By Alan Scherstuhl
By Stephanie Zacharek
By Carolina Del Busto
By Amy Nicholson
By Simon Abrams
By Kevin Dilmore
By New Times
By Amy Nicholson
I Like It Like That is the movie that should have had the title Mi Vida Loca (My Crazy Life). This comedy is about the crazy life of Lisette (Lauren Velez), a young, black-Hispanic woman living in the Bronx. Her husband, Chino (Jon Seda), is in jail. Her son, who's barely old enough to tie his own shoes, is being courted with job offers by the local drug dealers. Her brother, best friend and confidant (Jesse Borrego) is a preop transsexual.
Adam Leon's Stellar First Film — and TV show — Toasts the Tag Artist
Chino's mother (Rita Moreno) dislikes Lisette and rejects the kids from her son's marriage because they aren't of "pure Hispanic blood." The grocer's seductive daughter (whom Chino's mother prefers) is pregnant, and claims that Chino is the father. The grocer offers to pay his bail money if Chino will give the child his name. Desperate to raise the money to spring Chino herself, Lisette bulls her way into a job with a Latino-oriented record company. Lisette then arouses the suspicions of her gossipy neighbors when she's seen (quite innocently) getting out of the fancy car of her white boss (Griffin Dunne) at 4 in the morning. Word of this incident gets back to Chino in jail, and he, enraged, accepts the grocer's offer. It sounds like the plot of a melodrama, but I Like It Like That is a comedy, occasionally wistful, but fast-paced and funky overall. It's the feature debut of Darnell Martin, who is being touted as the first woman of color to direct a major-studio film. It's an impressive first movie--energetic and brisk, with unexpected but credible plot turns, characters who are individuals without being cute eccentrics, and really spirited acting. Martin, who also wrote the script, is abetted enormously by Velez, whose endearing, cliche-free performance as Lisette drives the film. Velez effortlessly makes Lisette believable as, simultaneously, a tough, streetwise hustler and a hopeless romantic, honest and decent without being a goody two shoes. Almost as good is Jon Seda as Chino. He, too, makes coherent the paradoxes of personality to which lower-class urban life give rise. Chino's both a loving father and preeningly macho fool at the same time. Dunne is also amusing. His role is a cliche--the weaselly record exec--but he plays it smoothly, and he is, at least, not tiresomely made into a villain.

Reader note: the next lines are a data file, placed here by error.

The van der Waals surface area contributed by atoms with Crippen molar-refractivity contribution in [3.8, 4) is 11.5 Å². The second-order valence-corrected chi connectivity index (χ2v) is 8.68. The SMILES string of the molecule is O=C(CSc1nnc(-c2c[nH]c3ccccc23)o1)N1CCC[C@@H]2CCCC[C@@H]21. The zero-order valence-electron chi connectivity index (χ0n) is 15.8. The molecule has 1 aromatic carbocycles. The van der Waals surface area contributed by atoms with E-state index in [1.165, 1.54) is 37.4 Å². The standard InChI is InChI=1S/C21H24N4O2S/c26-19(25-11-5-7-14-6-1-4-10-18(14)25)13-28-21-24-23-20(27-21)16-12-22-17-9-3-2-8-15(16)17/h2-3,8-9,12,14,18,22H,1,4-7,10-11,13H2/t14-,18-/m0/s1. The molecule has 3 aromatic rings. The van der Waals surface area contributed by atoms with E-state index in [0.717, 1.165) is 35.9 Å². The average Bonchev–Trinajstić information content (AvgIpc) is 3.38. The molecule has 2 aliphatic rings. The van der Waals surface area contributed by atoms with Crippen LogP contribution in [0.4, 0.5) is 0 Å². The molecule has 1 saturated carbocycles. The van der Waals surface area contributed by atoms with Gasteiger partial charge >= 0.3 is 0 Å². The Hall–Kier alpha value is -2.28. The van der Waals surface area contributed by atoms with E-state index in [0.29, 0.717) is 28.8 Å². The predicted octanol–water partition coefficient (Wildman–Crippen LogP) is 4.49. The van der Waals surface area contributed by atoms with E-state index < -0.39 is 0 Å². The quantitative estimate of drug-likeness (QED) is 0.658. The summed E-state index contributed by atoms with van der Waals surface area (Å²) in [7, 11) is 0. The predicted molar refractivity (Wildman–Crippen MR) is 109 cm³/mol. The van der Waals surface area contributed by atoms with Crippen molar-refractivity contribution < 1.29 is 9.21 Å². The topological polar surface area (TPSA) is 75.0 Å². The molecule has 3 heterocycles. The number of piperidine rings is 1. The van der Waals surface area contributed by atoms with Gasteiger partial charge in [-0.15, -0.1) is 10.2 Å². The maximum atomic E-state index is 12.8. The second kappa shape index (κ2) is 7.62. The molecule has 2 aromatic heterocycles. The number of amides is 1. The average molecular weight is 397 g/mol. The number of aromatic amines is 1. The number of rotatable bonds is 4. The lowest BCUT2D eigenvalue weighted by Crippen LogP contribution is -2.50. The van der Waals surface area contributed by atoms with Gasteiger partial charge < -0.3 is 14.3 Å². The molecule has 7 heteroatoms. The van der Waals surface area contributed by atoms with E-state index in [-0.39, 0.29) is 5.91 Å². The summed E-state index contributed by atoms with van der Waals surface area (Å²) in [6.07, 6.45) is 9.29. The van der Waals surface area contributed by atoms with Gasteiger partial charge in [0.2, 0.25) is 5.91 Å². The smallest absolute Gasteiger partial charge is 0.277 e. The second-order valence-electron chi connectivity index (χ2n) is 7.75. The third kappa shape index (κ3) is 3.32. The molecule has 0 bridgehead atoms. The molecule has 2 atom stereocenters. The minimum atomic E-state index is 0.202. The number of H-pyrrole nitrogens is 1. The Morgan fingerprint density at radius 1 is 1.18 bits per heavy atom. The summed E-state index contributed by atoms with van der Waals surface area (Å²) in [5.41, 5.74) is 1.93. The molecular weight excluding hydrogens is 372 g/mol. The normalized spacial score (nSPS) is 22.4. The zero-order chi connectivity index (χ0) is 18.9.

The cinematography, by Alexander Gruszynski, is rich and atmospheric, and Martin's camera work has a graceful confidence. What's most striking, perhaps, about Martin's work here is her ability to maintain a tone--a more-or-less lighthearted one--throughout the film, even when the mood shifts from rowdy situation comedy to relatively realistic seriousness. This is no common talent.
If I Like It Like That made any claims on its audience as deep art or sociology, it would be necessary to point out that it's basically a Horatio Alger story. But while Martin doesn't gloss over environmental observation--there are some sharp scenes depicting how ghetto life militates against privacy--she does so without didacticism or bathos. In this film, at least, Martin's an entertainer, and she seems to like it like that.
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